As Idaho’s childhood immunization rates decline, a new bill would require school districts to take an extra step informing parents that “mandatory” vaccines are “not mandatory.”
Before starting kindergarten, Idaho school children must get vaccines for measles, chickenpox, polio and other diseases. But state law has broad exemptions to the mandate — parents can refuse vaccination for any reason.
The law says a parent can exempt their child from a vaccine with a doctor’s note explaining health risks. Vaccinations also can be refused “on religious or other grounds.” School districts are required to disclose these exemptions when communicating with parents about immunization.
The new bill would take it a step further and require that school districts “describe that immunizations are not mandatory.”
“I’m very pro-vaccine,” said Rep. Dori Healey, R-Boise, who’s sponsoring the bill. But Healey said many parents don’t know immunization requirements aren’t mandatory when school districts send out regular vaccination reminders.
The House Health and Welfare Committee voted Monday to introduce the bill, which means it could have a public hearing in the coming days or weeks.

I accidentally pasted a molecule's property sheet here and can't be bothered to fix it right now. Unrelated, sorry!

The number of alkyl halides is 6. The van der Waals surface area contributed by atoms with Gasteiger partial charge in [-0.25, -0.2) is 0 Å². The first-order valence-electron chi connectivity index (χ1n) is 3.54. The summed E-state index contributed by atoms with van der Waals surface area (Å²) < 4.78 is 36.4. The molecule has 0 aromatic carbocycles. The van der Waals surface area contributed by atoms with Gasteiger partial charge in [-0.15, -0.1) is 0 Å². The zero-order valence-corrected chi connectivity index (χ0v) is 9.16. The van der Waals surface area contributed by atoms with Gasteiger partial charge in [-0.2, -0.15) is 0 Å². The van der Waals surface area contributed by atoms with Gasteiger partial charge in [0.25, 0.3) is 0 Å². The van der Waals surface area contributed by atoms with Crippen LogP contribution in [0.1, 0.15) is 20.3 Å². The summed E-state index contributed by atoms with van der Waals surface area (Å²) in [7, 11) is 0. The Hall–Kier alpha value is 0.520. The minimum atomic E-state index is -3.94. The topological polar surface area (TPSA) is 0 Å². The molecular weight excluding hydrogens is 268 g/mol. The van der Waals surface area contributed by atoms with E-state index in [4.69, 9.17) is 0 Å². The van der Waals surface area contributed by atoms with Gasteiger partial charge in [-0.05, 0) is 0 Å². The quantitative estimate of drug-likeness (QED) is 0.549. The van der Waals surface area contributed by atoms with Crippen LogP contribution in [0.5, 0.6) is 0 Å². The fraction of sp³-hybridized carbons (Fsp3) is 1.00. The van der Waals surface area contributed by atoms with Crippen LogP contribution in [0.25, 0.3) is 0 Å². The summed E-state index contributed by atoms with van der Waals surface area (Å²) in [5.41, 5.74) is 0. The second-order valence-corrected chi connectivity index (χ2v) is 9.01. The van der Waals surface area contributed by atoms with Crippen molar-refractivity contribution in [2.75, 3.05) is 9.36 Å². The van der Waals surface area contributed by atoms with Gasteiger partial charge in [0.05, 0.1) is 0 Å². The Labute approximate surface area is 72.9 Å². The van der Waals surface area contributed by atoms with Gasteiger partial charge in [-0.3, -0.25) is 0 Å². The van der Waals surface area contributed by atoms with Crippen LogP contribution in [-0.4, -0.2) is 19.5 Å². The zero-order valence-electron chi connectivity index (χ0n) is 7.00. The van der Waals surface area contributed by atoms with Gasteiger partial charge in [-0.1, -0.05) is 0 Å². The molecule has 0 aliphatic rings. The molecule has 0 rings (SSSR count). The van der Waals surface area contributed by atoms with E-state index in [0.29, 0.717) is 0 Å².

The bill comes as Idaho’s childhood immunization rates have steadily declined in recent years — and the state last year experienced a rare outbreak of measles, a disease once considered eradicated from the U.S. thanks to widespread vaccination.
Last school year, more than 10,000 school-age children weren’t fully vaccinated, Idaho Education News previously reported. The kindergarten immunization rate was nearly 78%, down about 8% from pre-pandemic levels, and more than 12% of kindergarteners were in school with an immunization exemption.
New smartphone filter bill introduced
Idaho senators Monday introduced a new version of a bill to require smartphone manufacturers to create pornography filters on smartphones and tablets used by children.
The bill has one major change since it was first introduced two weeks ago: There’s no longer a civil cause of action. That provision would have made a company liable for civil lawsuits if they failed to enable a filter blocking children from accessing “obscene material” on one of their devices.
“It was causing noise and I just went back and focused on … the real problem that I’m trying to fix here,” bill sponsor Sen. Kevin Cook said Monday. “The real problem is giving parents the ability to keep their children from pornography.”
The Idaho attorney general’s office still could seek penalties for failing to comply with the proposed law. The legislation calls for up to $50,000 in fines.
Cook, R-Idaho Falls, said the requirements only would apply to device manufacturers and not retailers or internet providers. Manufacturers would have to enable a filter that blocks “obscene material” — defined in state law as a sexual act that “appeals to the prurient interest” — on a smartphone or tablet used by a minor. Parents or guardians could deactivate the filter.